8. There are a lot more stupid people out there than you would think.

  9. Ken,

    I’m interested in your friendly conversational tactic pointing out the hypocrisies of the AGW believer. Give us some examples. I can’t make any headway with persons in the Peoples Republic of Ann Arbor.

  10. Boo Hoo, no JMJ up till now to provide comic relief.

  11. “…forget that hoaxes are not easy to perpetuate and that sincere self-deception is far better explanation of scientific error than organized malfeasance…”

    Neither description is correct.

    What is correct is this:
    1) most scientists are atheists, and
    2) the vast majority of atheists have utterly no regard for truth – which is to say that which is ultimately correct.

    That is why atheists are such rapid fanatics when it come to AGW, the total ban on DDT, evolution (which is just utterly stupid given how it violates the hard cold reality that is entropy), abortion (which is clearly murder – at the very least some of the time) etc etc.

    In short, atheists are retarded, blinded by a form of ideological fanaticism that makes a Jesuit seem sane by comparison.

    Citing “sincere self-deception” is a whore-ish cop-out. Sorry, but it is.

  12. RE from checkum — “…conversational tactic pointing out the hypocrisies of the AGW believer. Give us some examples…”

    First, know some facts & then only comment on facts you know.
    Second, find data sources the AGW Alarmist is likely to accept.
    Third, Don’t expect a conversion…plant ideas (‘seeds’) that can take root over time.

    Example: When an AGW alarmist type mentions the Arctic is melting, I’ll often point out that the Antarctic ice is expanding. That’s usually a shock & the data is incontrovertible.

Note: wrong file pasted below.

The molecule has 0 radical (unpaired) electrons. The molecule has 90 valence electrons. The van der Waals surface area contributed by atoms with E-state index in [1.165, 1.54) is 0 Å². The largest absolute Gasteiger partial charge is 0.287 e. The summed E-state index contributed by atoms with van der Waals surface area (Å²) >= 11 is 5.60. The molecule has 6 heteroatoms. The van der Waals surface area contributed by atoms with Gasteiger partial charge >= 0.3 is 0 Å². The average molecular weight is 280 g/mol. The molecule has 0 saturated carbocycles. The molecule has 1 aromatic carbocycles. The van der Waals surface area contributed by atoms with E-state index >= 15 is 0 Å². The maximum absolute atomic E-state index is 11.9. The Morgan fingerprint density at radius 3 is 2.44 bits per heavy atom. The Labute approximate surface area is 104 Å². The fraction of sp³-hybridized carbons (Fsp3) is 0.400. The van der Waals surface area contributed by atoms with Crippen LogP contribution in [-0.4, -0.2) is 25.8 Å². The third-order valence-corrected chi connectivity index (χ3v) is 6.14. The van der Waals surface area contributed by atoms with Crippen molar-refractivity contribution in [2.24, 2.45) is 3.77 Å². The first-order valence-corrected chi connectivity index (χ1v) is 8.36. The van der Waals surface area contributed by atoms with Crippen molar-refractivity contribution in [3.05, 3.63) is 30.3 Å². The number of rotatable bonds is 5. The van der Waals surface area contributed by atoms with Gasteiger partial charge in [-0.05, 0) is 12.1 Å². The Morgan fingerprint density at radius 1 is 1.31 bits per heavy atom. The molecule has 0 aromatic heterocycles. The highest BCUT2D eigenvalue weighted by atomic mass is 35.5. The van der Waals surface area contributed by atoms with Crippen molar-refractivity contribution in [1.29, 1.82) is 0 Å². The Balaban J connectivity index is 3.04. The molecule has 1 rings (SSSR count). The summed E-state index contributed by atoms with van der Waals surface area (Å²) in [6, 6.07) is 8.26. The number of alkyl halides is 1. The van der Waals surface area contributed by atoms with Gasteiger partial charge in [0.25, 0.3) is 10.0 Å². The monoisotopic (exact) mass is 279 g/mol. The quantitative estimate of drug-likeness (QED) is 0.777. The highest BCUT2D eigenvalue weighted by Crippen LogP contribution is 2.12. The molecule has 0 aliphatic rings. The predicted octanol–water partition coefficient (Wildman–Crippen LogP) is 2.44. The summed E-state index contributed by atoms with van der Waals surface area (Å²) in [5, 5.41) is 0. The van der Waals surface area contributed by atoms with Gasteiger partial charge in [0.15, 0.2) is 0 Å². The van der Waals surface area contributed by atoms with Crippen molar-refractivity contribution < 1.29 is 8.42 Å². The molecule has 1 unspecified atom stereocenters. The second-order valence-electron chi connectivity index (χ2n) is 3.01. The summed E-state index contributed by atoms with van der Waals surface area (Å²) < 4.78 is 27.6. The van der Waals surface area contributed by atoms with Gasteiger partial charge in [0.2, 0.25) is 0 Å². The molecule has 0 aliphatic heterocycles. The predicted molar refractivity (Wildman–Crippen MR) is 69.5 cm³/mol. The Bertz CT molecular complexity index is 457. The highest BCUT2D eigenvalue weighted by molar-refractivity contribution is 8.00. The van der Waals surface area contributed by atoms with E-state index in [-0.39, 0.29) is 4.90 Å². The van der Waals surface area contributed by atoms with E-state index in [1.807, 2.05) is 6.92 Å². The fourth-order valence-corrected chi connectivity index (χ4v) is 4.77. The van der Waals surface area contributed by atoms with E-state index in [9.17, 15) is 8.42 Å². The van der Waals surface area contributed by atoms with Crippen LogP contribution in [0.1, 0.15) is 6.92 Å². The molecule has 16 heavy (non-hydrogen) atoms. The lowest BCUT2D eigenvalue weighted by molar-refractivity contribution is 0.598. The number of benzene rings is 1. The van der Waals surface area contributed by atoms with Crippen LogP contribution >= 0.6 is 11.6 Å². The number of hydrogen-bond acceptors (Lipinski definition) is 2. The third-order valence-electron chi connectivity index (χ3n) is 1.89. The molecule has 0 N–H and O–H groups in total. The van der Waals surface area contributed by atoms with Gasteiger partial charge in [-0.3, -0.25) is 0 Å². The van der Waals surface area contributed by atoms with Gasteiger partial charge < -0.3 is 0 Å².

Example: IF they’re willing to spend some time & listen/watch & read I’ll steer them to:
    – Burt Rutan’s presentation/analysis (easily found on-line)
    – Dr. Jasper Kirkby’s lecture on solar cosmic ray & cloud interactions: http://www.youtube.com/watch?v=6ygk98kEQfk (the CLOUD experiment at CERN has produced some tantalizing findings, but the objective research has a very long way to go).
    – Review Kirkby’s CERN CLOUD experiment info & results, which at this point are only tantalizing with a long way to go
    – Ask the AGW Alarmist why, if the “science is settled” so many “climate researchers” opposed & obstructed Kirkby’s research for so long?
    – Point out that even NASA concedes there’s some apparent unknown interaction with the Sun at the center: http://solarscience.msfc.nasa.gov/SunspotCycle.shtml
    – Note that other parts of NASA have “drunk the kool aide”: http://climate.nasa.gov/key_websites/ — If you can find the older (pre-CERN CLOUD experiment period) copy of this website you’ll find that NASA, even that subset that’s bought into the AGW mindset still conceded some major uncertainties, with the top three including the Sun AND Clouds. (I had a copy but somehow lost it…maybe someone can find that in the internet’s way-back-machine archive).